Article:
The puppet pumpers are hard at work! Nothing changes yet,
excerpt - Central banks, guardians of the world’s $11 trillion in foreign-exchange reserves, are buying stocks in record amounts as falling bond yields push even risk- averse investors toward equities.
sources / zerohedge & washingtonsblog
Yes those 50/50 spin pumpers are having to spew overtime to keep up with the mess of it all.
Good morning folks!
Catching the latest spin job? Why the spin is back to back from a little better than a week ago concentrating on the same sales pitch,
Aug. 14,2013 -
excerpt: The Swiss franc slid to the weakest in a month against the euro after a report showed the 17-nation region pulled out of recession last quarter,
That's some FUNNY stuff as,
July 16,2013 - Chart of the Day: Unemployment in Europe Is Catastrophically High and Still Getting Worse
and that is not to mention back here in town,
July 5,2013 -
excerpt: • Full-Time Employment Plunged by 240,000 in June
• Economic Issues Accounted for 75% of Gain in Part-Time Employment
• Number of Short-Term Discouraged Workers Increased by 247,000
• June Unemployment: 7.6% (U.3), 14.3% (U.6), 23.4% (ShadowStats)
• Payroll Gains Were Warped Heavily by Inconsistent Seasonal Factors
Msn Refugee Board 2 / The Decoy409 POST
Remember how many people in April sais "sell in May and go away"?Bears love to signal
a bear market.Earnings have been pretty good.Sometime in the future we will have a correction.
Bears missed the bull market.That`s painful !Keep predicting gloom and doom.One day you`ll
be right and forget the 1000 times you were wrong.
Copyright © 2014 Microsoft. All rights reserved.
Fundamental company data and historical chart data provided by Morningstar Inc. Real-time index quotes and delayed quotes supplied by Morningstar Inc. Quotes delayed by up to 15 minutes, except where indicated otherwise. Fund summary, fund performance and dividend data provided by Morningstar Inc. Analyst recommendations provided by Zacks Investment Research. StockScouter data provided by Verus Analytics. IPO data provided by Hoover's Inc. Index membership data provided by Morningstar Inc.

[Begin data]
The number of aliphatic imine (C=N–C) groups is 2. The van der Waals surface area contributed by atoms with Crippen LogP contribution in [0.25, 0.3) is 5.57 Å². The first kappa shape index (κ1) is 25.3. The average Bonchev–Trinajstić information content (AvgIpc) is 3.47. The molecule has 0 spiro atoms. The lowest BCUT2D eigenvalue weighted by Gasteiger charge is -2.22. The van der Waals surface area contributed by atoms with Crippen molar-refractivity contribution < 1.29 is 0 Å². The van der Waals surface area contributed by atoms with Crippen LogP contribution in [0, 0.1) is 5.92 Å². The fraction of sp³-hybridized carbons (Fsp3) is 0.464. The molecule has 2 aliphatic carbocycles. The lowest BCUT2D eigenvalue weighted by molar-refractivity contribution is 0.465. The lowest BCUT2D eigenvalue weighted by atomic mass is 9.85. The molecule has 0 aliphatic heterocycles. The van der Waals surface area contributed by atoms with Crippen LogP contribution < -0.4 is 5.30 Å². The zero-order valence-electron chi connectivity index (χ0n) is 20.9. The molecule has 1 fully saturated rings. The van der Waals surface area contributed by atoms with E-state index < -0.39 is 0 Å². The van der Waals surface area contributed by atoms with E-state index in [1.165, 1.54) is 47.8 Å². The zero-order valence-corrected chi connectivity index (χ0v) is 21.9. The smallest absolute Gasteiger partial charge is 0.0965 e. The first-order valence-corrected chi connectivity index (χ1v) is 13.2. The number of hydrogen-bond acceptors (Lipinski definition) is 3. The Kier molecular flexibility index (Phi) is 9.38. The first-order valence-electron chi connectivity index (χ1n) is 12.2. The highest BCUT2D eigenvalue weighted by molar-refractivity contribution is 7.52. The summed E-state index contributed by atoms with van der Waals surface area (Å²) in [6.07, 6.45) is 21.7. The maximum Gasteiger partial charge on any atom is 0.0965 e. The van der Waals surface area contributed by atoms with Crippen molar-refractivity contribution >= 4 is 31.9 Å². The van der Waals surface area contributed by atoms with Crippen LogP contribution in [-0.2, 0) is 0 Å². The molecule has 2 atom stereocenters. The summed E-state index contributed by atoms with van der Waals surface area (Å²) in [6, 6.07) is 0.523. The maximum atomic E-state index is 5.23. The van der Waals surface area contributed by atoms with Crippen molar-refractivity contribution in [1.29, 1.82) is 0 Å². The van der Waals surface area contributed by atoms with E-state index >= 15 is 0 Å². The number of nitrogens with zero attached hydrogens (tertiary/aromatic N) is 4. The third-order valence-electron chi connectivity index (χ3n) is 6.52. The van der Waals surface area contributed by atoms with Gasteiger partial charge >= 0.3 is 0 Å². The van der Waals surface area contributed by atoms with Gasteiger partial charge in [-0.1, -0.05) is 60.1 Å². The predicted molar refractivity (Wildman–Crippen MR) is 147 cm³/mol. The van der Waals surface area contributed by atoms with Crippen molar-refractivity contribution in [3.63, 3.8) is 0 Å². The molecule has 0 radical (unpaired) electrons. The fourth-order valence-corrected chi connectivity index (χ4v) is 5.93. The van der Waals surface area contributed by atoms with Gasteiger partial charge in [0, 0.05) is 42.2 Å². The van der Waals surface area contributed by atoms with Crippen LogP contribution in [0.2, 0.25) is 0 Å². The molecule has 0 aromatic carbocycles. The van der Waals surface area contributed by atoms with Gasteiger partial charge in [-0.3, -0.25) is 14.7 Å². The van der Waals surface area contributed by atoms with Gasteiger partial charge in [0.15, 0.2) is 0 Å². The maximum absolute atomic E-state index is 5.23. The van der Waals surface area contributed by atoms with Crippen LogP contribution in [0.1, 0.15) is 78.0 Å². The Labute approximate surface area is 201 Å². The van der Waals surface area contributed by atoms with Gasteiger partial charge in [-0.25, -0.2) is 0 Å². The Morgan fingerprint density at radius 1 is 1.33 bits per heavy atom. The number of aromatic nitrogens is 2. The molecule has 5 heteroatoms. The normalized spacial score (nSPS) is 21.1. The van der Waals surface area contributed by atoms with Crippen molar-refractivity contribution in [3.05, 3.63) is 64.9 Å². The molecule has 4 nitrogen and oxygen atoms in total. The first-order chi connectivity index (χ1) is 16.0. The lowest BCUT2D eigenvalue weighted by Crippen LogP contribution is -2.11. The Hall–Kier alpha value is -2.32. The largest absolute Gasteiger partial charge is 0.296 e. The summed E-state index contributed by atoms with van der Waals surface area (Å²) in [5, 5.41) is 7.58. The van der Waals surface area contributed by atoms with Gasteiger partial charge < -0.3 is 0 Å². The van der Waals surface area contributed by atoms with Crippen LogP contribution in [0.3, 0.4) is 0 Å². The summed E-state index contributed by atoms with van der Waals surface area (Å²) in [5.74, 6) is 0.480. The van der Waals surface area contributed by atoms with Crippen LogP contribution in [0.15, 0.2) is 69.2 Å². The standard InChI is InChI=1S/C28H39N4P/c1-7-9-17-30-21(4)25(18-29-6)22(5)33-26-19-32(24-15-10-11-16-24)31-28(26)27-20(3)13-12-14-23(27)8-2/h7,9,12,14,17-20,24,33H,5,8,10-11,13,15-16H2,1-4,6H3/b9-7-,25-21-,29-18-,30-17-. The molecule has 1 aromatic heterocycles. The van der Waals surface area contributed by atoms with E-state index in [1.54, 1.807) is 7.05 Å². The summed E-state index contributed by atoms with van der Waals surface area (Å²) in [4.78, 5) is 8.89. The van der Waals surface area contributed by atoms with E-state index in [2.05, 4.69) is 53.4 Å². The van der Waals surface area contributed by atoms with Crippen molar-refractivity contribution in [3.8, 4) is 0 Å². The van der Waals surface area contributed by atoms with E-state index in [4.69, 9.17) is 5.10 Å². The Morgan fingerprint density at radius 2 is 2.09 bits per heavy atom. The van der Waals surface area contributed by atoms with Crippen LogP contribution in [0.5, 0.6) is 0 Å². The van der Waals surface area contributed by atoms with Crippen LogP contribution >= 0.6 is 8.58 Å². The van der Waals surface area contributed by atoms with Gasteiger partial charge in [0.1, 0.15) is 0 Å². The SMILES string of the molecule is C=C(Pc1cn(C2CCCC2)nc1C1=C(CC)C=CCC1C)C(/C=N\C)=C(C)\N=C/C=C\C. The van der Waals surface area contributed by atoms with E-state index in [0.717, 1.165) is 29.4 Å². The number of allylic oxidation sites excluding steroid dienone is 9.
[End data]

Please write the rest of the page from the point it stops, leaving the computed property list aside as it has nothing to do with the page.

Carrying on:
[BRIEFING.COM] The major averages punctuated a solid week with a subdued Friday session. The S&P 500 shed 0.2% to narrow its weekly gain to 1.7%, while the Nasdaq Composite (+0.1%) displayed relative strength. The tech-heavy index finished the week in line with the benchmark average.
Market participants went into today's session expecting to hear some new insight from Fed Chair Janet Yellen, who delivered the keynote address at this year's Jackson Hole Symposium. Unfortunately, the ... More
More Market News
|There’s a problem getting this information right now. Please try again later.|
MUST-SEE ON MSN
- Video: Easy DIY smoked meats at home
A charcuterie master shares his process for cold-smoking meat at home.
- Jetpacks about to go mainstream
- Weird things covered by home insurance
- Bing: 70 percent of adults report 'digital eye strain'